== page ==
6 November 2017

Central African Republic: Security Council Considers Boost in UN Peacekeepers Numbers

Photo: MINUSCA
Peacekeepers in Bria

The Security Council is deciding whether to increase the number of United Nations peacekeepers in the Central African Republic (CAR), one of the recommendations put forward by Secretary-General António Guterres for strengthening the operation, which was discussed at today's meeting in New York.

Briefing the Council, the Special Representative of the Secretary-General for CAR, Parfait Onanga-Anyanga, said the proposal to increase the strength of the UN Multidimensional Integrated Stabilization Mission (MINUSCA) by 900 troops is part of "a comprehensive strategy to address the deteriorating situation," while working closely with the Government and creating space for the political process.

"We will seek to improve the protection of civilians with a stronger emphasis on early warning and prevention, and we will put greater efforts to ensure humanitarian access to populations in need," said Mr. Onanga-Anyanga.

The senior UN official, which also the head of MINUSCA, told the Council that intra-communal fighting has forced nearly 600,000 people from their homes within CAR and another half-million outside of its border.

"Many more have disappeared, in oblivion and silence, without burial. Their fate and the volatility of the security situation further darkened an already disastrous humanitarian environment," he added, calling CAR "the most dangerous country for humanitarian action."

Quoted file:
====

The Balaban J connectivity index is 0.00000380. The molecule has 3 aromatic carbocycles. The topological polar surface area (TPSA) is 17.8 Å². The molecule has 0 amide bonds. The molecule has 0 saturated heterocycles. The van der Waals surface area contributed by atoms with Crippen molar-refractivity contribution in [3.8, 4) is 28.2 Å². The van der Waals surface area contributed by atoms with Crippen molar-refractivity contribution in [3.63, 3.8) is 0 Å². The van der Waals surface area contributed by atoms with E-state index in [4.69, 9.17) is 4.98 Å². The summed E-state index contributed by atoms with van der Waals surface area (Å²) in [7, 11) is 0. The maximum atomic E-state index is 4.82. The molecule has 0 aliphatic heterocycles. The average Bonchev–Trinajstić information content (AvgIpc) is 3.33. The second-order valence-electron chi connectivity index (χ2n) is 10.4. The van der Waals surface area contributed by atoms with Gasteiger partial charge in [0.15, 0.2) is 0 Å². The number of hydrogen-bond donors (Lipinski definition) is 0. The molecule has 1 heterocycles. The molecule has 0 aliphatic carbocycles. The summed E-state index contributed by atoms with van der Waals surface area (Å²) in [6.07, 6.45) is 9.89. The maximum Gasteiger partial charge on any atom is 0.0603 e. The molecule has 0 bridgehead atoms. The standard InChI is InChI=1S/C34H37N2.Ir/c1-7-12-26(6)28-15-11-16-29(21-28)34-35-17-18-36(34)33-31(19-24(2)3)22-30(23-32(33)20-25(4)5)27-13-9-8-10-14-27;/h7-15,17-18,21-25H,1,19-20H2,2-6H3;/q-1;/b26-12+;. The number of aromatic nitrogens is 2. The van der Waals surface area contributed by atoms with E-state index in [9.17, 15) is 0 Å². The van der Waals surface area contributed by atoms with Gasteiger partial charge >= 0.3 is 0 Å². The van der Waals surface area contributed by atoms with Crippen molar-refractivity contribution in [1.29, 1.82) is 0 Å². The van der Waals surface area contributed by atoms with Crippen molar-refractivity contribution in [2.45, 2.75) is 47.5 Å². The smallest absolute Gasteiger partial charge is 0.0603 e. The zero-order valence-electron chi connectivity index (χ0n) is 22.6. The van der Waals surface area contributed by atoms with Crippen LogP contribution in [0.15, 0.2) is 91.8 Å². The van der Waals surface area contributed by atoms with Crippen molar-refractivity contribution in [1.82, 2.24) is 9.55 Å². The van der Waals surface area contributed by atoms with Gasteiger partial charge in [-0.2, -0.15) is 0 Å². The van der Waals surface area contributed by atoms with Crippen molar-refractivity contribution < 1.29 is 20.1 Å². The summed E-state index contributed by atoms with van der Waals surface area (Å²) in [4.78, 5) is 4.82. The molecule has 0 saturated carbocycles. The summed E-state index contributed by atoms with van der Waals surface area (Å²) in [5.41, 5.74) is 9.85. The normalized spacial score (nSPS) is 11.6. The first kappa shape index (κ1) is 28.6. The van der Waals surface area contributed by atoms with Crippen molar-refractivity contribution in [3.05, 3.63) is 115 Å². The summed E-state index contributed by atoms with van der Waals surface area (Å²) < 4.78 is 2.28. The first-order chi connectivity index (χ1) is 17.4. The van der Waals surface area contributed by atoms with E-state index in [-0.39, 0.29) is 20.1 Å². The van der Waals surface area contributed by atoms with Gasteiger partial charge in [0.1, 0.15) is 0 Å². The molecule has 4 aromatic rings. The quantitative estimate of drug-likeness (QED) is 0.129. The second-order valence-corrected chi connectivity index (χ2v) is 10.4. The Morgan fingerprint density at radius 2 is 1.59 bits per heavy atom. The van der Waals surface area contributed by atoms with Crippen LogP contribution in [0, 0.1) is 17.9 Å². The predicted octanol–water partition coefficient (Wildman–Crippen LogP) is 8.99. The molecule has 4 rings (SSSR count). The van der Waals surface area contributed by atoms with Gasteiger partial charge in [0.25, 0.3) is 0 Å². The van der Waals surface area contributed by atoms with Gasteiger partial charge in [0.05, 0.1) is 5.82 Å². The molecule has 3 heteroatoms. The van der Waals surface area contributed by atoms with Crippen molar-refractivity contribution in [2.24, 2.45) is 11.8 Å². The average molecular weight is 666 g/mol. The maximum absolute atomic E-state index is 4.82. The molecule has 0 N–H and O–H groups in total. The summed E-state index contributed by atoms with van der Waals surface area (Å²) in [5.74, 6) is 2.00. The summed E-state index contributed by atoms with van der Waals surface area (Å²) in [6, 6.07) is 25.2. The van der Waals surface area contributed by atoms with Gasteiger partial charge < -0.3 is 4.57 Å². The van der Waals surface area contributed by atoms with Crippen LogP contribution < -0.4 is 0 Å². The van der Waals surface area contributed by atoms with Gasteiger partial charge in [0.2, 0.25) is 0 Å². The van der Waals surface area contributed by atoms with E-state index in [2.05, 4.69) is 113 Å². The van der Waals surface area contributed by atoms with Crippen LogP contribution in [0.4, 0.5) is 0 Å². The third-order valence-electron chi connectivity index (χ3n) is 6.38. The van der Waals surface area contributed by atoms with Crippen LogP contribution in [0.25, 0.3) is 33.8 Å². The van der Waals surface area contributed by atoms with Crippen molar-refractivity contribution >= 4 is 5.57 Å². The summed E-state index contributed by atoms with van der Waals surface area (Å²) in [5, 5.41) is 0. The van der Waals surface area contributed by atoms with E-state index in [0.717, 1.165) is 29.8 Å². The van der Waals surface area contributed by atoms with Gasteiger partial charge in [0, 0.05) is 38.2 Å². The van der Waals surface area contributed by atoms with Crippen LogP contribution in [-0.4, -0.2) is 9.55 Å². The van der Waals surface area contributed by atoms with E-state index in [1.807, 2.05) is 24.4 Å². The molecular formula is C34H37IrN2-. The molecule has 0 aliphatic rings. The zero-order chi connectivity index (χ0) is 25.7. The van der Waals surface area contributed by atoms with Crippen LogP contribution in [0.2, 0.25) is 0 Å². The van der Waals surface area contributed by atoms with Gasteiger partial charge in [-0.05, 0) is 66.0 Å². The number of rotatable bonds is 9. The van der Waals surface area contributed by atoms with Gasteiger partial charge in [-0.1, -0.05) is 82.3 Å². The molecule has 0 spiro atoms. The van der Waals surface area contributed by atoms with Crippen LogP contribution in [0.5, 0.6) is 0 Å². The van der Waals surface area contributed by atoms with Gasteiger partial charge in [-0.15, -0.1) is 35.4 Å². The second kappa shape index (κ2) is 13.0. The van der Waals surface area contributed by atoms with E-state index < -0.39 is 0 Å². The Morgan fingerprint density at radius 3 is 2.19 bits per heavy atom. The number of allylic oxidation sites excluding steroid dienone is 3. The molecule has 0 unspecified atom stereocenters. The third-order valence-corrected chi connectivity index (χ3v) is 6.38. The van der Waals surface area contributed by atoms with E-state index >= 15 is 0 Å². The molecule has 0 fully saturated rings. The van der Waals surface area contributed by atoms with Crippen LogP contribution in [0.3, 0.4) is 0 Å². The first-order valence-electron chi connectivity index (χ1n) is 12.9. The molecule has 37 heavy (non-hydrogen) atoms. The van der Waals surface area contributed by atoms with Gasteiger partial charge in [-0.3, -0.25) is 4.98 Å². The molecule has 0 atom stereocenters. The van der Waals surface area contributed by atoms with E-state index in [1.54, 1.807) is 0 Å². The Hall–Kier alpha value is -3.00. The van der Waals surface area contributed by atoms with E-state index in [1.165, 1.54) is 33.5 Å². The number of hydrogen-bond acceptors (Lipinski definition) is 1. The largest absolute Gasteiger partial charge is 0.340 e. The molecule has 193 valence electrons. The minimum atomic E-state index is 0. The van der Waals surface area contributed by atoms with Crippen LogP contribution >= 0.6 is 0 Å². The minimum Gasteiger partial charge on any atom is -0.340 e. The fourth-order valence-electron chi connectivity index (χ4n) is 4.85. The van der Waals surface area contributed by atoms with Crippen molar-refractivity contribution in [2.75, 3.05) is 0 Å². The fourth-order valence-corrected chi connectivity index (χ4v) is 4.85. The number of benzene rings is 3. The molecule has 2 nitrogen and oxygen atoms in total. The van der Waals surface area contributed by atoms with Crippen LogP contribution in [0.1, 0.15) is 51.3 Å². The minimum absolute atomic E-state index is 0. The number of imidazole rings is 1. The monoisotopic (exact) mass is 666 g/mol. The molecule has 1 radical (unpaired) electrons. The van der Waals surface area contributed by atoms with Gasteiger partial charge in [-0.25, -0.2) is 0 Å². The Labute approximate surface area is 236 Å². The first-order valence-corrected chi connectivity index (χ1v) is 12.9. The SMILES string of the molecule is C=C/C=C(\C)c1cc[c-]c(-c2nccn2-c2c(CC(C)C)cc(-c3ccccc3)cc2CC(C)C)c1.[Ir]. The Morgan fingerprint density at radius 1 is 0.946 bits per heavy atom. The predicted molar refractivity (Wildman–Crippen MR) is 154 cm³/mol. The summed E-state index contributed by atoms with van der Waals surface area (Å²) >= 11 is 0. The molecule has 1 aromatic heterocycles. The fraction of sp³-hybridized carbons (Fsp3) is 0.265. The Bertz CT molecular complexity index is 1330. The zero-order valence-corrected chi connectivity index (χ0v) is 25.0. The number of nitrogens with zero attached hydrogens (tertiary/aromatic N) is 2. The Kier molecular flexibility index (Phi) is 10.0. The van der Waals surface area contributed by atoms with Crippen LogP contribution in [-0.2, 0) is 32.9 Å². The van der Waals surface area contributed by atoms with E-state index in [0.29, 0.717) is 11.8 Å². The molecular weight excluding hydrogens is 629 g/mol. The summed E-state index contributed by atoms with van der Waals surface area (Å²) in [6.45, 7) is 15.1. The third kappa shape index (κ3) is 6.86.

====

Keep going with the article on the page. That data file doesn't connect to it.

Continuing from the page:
The recommendation to increase the troop strength is listed in the latest Secretary-General's report, and would include 300 troops to reinforce the military in the east and the centre of the country, and an additional 600 troops as part of the Force Commander's reserve in those regions.

The goal, according to the report, is that the additional strength would help to create conditions to allow the political process to unfold by reducing the gains from armed groups, while also creating favourable conditions for the deployment of State administration and goods, such as humanitarian needs.

Speaking after closed door consultations on the proposals, Sebastiano Cardi, the Permanent Representative of Italy to the UN and president of the Council for November, said the Council seems to have a "fairly good consensus" on what the Secretary-General is proposing.

He told the media that the Council is discussion not only troop numbers, but also wants "to make sure that these troops are able to perform successfully. We have to make sure the troops will have the capacity to conduct."

A decision is expected before 15 November, when MINUSCA's mandate expires.

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